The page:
FamilySearch Libraries

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Following is a list of the "Library Class" branches of the LDS Church's FamilySearch library system, which includes the world-reknown [[Family History Library|Family History Library]]&nbsp;in Salt Lake City.&nbsp;These are Regional&nbsp;[http://en.wikipedia.org/wiki/Family_History_Center_(LDS_Church) Family History Centers] and Large Multi-stake Family History Centers that are designated as&nbsp;"Library Class."&nbsp;They are not to be confused with the 4,000 plus smaller ward and stake FHCs.<ref>Allen, James B.; Jessie L. Embry; Kahlile B. Mehr. ''Hearts Turned to the Fathers: A History of the Genealogical Society of Utah''. Provo: BYU Studies, 1995.</ref>&nbsp; <br><br>"Library Class" is defined as having a larger facility&nbsp;and are generally&nbsp;complete with a dedicated internal&nbsp;computer server and a computer&nbsp;catalog or card catalog&nbsp;of their collection.&nbsp; These branch libraries have dedicated book collections in the thousands, microfilm &amp; microfliche in the tens of thousands, dozens of internet connected computers and microfilm &amp; microfliche readers and some digital scanners. All have dedicated servers with DSL, cable or T-1 internet access. In addition all have at least one multi-use classroom, and several research areas.&nbsp;<br>  
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Following is a list of the "Library Class" branches of the LDS Church's FamilySearch library system, which includes the world-reknown [[Family History Library|Family History Library]]&nbsp;in Salt Lake City. These are Regional [http://en.wikipedia.org/wiki/Family_History_Center_(LDS_Church) Family History Centers] and Large Multi-stake Family History Centers that are designated as "Library Class." They are not to be confused with the 4,000 plus smaller ward and stake FHCs.<ref>Allen, James B.; Jessie L. Embry; Kahlile B. Mehr. ''Hearts Turned to the Fathers: A History of the Genealogical Society of Utah''. Provo: BYU Studies, 1995.</ref> <br>  
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"Library Class" is defined as having a larger facility and are generally complete with a dedicated internal computer server and a computer catalog or card catalog of their collection. These branch libraries have dedicated book collections in the thousands, microfilm &amp; microfliche in the tens of thousands, dozens of internet connected computers and microfilm &amp; microfliche readers and some digital scanners. All have dedicated servers with DSL, cable or T-1 internet access. In addition all have at least one multi-use classroom, and several research areas.<br>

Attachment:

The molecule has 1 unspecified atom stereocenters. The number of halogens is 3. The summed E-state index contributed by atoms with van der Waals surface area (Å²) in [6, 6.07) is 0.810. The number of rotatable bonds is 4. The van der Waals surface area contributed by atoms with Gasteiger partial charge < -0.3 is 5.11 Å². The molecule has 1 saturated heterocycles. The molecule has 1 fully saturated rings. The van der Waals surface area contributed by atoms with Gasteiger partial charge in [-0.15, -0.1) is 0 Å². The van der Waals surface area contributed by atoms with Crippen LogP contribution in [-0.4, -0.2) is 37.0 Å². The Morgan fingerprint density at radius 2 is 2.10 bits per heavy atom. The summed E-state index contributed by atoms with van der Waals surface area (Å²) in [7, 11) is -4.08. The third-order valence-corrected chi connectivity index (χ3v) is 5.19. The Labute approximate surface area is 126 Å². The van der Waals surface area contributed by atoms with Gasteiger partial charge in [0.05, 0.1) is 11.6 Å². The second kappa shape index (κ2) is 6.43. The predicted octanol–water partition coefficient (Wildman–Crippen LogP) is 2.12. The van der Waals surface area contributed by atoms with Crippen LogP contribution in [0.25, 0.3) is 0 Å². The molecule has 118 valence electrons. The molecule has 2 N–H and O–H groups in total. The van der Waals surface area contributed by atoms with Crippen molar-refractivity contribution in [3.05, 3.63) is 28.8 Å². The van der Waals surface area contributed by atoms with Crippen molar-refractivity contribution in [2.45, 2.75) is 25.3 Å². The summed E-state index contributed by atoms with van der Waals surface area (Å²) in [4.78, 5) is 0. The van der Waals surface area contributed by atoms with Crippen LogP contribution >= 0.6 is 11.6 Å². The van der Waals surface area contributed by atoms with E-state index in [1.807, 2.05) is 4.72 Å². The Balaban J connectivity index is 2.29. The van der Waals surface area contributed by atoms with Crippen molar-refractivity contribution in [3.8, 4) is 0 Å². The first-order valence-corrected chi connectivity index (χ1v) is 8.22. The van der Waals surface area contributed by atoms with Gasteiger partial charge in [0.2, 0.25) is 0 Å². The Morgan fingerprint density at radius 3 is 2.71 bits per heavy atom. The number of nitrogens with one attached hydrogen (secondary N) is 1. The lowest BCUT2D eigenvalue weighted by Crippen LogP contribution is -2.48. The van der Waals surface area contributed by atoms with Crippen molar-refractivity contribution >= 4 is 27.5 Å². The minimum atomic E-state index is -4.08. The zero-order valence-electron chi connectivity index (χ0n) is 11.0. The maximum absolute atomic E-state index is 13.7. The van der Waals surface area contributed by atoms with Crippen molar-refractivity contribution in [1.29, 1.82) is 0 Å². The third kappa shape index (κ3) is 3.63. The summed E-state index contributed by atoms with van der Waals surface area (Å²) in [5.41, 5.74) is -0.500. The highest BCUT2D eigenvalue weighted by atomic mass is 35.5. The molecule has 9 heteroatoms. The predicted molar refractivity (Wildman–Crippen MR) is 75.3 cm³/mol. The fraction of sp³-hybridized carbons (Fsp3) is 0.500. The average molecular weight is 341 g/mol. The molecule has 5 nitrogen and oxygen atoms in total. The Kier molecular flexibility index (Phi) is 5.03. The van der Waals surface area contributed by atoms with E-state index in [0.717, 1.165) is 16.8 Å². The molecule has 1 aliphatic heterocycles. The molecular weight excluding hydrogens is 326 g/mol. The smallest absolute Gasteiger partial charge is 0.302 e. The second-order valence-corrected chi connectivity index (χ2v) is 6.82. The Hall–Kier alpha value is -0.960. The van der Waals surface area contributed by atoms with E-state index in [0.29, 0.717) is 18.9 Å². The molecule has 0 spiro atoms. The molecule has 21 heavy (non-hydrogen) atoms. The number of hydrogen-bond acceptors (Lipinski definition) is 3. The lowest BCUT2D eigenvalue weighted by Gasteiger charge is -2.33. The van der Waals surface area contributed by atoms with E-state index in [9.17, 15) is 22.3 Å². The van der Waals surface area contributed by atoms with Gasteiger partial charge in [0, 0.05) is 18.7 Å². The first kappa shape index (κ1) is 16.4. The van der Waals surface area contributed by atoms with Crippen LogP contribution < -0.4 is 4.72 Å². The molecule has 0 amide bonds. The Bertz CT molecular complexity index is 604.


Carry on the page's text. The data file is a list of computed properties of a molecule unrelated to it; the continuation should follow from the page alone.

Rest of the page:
These branch libraries have a dedicated non-paid full-time director (usually a husband/wife team) and dozens of volunteer staff. In many cases non-LDS volunteers serve from the community. Local genealogy groups often support these library facilities.  
 
These branch libraries have a dedicated non-paid full-time director (usually a husband/wife team) and dozens of volunteer staff. In many cases non-LDS volunteers serve from the community. Local genealogy groups often support these library facilities.  

Revision as of 16:10, 4 September 2012

Return to the Main Page

Following is a list of the "Library Class" branches of the LDS Church's FamilySearch library system, which includes the world-reknown Family History Library in Salt Lake City. These are Regional Family History Centers and Large Multi-stake Family History Centers that are designated as "Library Class." They are not to be confused with the 4,000 plus smaller ward and stake FHCs.[1]

"Library Class" is defined as having a larger facility and are generally complete with a dedicated internal computer server and a computer catalog or card catalog of their collection. These branch libraries have dedicated book collections in the thousands, microfilm & microfliche in the tens of thousands, dozens of internet connected computers and microfilm & microfliche readers and some digital scanners. All have dedicated servers with DSL, cable or T-1 internet access. In addition all have at least one multi-use classroom, and several research areas.

These branch libraries have a dedicated non-paid full-time director (usually a husband/wife team) and dozens of volunteer staff. In many cases non-LDS volunteers serve from the community. Local genealogy groups often support these library facilities.

Sources

  1. Allen, James B.; Jessie L. Embry; Kahlile B. Mehr. Hearts Turned to the Fathers: A History of the Genealogical Society of Utah. Provo: BYU Studies, 1995.
  2. Family history centers in Salt Lake area will be consolidated, Shill, Aaron, Mormon Times, Deseret News Publishing Company, accessed June 7, 2010
  3. Utah Main web site under construction.

External links